Tuesday, November 06, 2007

CD REVIEW: Tchaikovsky Sumphony No. 6 "Pathetique"

Cincinnati Symphony Orchestra - Tchaikovsky's Pathétique (Telarc)
UK release date: 23 October 2007

This is an admirable recording of two of Tchaikovsky's undisputed orchestral masterpieces from the Cincinnati Symphony Orchestra. As the Finale of the Sixth Symphony drifted solemnly away, I was an emotional wreck.
Paavo Järvi draws from his orchestra dark, brooding textures at the opening of Tchaikovsky's Pathétique (a name that the composer would have removed, and one that has stuck to the work like a limpet). The doleful bassoon melody is given time, yet it seems jumpy and tense, every pause pregnant with anticipation. The statement of the 'proper' first theme arrives unexpectedly and intrusively, with pinpoint, perky and adolescent dialogues between woodwind and strings.
The famed second theme, that great rising fall of a melody, is sumptuously rendered, with lush, luxurious string tone and a pleasing bloom to the bass sound (but then the whole disc is recorded in gorgeous clarity); it is hard not to be dragged into the development section's fizzing violence or into the tragic fulfilment of the concluding descending scalic pizzicati.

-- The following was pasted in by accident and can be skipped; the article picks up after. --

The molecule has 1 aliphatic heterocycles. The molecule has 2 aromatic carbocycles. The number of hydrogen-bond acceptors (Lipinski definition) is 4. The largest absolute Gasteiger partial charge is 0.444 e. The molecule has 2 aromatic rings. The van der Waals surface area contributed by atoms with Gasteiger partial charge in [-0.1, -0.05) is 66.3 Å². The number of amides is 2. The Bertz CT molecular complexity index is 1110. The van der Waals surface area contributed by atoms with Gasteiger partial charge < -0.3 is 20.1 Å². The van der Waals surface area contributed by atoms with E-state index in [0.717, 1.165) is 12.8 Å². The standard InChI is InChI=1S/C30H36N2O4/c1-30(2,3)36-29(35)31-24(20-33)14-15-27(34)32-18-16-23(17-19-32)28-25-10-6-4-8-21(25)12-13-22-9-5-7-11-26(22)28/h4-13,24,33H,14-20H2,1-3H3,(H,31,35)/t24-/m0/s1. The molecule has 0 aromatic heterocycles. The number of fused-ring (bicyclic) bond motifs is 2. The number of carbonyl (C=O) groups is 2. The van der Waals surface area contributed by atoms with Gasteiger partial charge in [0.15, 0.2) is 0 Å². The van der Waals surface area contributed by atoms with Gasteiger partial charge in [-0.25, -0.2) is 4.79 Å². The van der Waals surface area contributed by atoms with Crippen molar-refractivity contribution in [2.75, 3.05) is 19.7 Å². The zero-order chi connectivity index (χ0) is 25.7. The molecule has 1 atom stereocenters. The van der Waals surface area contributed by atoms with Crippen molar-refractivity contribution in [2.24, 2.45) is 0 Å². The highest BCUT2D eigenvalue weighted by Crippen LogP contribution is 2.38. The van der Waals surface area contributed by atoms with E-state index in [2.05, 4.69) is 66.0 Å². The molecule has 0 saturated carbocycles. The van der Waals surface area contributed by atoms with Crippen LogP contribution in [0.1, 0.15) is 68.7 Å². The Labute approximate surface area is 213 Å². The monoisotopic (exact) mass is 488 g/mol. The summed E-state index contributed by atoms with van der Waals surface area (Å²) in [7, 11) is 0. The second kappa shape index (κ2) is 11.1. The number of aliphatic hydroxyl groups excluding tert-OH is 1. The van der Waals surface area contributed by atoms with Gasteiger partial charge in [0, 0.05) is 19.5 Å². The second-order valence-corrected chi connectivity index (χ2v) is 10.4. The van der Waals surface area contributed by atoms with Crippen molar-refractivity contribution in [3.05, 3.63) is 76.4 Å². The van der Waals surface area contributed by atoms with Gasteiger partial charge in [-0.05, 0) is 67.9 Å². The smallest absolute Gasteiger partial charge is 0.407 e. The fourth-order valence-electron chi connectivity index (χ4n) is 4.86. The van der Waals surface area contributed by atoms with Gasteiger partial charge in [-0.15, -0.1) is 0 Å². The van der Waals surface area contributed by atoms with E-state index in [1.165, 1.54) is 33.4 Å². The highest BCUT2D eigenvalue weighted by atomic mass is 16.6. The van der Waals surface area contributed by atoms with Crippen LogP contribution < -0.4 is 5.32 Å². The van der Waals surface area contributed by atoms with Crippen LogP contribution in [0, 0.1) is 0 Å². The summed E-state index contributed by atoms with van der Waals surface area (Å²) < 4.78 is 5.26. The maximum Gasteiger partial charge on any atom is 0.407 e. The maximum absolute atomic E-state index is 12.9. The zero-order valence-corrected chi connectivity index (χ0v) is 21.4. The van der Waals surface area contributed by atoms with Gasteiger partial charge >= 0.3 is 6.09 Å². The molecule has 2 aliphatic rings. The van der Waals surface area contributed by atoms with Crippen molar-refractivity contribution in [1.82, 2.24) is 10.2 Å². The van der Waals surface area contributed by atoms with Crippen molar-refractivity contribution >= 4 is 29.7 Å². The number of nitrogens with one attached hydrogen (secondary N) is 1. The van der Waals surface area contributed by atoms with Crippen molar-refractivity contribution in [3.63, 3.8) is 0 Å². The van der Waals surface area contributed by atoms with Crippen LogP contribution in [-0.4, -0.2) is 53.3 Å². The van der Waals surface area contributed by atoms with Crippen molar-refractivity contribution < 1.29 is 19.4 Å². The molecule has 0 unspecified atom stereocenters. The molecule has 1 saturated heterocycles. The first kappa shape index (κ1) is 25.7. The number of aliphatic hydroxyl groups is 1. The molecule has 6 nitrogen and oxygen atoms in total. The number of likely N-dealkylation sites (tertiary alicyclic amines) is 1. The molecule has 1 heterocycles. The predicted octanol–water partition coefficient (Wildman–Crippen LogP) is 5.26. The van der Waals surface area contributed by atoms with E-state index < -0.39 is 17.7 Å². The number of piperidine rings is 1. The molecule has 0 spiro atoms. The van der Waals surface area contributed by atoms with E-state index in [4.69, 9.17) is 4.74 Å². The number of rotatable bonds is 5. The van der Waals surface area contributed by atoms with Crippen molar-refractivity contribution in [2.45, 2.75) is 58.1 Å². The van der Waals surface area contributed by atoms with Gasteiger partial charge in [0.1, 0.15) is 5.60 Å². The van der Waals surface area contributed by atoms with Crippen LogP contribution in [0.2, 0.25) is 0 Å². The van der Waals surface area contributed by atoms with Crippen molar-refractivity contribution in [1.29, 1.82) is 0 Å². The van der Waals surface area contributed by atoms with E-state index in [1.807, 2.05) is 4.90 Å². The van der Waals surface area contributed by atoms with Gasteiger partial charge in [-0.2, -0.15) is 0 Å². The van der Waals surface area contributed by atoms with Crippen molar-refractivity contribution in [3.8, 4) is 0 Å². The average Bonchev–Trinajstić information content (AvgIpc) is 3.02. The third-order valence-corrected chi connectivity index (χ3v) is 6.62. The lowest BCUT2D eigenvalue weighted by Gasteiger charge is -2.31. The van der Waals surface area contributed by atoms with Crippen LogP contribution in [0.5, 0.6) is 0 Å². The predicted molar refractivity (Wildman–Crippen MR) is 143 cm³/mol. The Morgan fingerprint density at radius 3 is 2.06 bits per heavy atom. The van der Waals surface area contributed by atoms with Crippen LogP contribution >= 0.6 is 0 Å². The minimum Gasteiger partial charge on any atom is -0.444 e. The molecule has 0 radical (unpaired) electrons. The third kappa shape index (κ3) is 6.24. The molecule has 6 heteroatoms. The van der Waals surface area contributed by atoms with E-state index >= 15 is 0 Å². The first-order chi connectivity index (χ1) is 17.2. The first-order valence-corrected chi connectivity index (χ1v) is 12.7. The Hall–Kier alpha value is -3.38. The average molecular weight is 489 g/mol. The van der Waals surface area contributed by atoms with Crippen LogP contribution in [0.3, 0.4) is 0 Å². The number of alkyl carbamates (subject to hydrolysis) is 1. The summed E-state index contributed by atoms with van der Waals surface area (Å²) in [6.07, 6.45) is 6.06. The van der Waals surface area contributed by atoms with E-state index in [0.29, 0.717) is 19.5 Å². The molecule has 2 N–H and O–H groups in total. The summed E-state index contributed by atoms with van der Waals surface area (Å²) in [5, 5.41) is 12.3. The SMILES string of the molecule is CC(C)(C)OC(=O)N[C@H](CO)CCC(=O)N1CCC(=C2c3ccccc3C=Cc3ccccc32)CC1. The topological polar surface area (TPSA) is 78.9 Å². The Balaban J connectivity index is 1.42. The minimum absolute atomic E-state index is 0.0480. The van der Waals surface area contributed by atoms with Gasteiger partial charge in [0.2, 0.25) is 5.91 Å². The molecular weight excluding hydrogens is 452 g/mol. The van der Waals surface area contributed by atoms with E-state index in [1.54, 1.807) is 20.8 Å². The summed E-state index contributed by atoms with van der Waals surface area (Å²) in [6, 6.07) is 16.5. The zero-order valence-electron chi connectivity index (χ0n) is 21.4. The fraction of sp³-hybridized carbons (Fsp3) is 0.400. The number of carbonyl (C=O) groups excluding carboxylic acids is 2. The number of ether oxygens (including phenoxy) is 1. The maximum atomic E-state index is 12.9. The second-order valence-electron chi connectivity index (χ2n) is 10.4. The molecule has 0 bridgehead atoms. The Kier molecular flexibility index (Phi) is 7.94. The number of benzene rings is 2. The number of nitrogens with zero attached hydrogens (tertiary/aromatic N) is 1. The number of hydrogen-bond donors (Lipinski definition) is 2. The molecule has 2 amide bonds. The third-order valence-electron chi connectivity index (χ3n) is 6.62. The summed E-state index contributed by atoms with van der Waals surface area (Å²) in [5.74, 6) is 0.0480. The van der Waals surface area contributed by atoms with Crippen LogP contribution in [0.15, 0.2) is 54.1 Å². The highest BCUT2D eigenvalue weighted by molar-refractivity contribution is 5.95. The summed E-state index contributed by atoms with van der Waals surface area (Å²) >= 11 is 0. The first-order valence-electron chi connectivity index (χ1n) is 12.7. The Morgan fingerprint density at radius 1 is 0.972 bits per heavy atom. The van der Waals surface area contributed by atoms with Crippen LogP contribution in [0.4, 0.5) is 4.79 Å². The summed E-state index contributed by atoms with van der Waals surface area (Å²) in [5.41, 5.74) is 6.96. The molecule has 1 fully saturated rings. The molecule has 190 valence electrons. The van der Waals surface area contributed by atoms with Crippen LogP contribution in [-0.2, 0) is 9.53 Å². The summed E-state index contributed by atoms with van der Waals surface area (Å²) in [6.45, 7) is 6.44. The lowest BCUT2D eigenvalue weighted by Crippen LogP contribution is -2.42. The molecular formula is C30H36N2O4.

Likewise, it is difficult not to feel implicated in the Allegro con grazia's daintily swinging syncopations and delicacy of ensemble, or the Allegro molto vivace's bubbling virtuosity, with its chuckling brass, fiery strings and twirling, swirling woodwind. I do sense, at the latter movement's conclusion, a deliberate sense of weariness: a sense that the music's overstated bombast has caused inner-collapse and reduced the final bars to empty rhetoric. It's an effective means by which to prepare us for the anguished Requiem of the Finale, which itself here is sweeping, horrified and tragic, beautifully detailed.
The opening performance of the Romeo and Juliet Fantasy Overture is equally effective and for the same reasons: the sound is luxurious, the playing is technically outstanding and Järvi moulds the score expressively and sincerely. The opening, once again dark and brooding, is brushed ironically with the brightness of the flute and the glistening of the harp glissandi; the orchestra introduce a sense of lugubrious, tired forward motion into their playing; the popular love theme boasts a hymn-like quality; after the 'suicidal' passage, the timpani's triplet figures prolong the drama with harrowing unease. But then this is a CD that grabs you and does not let go. Ever.
Dave Paxton

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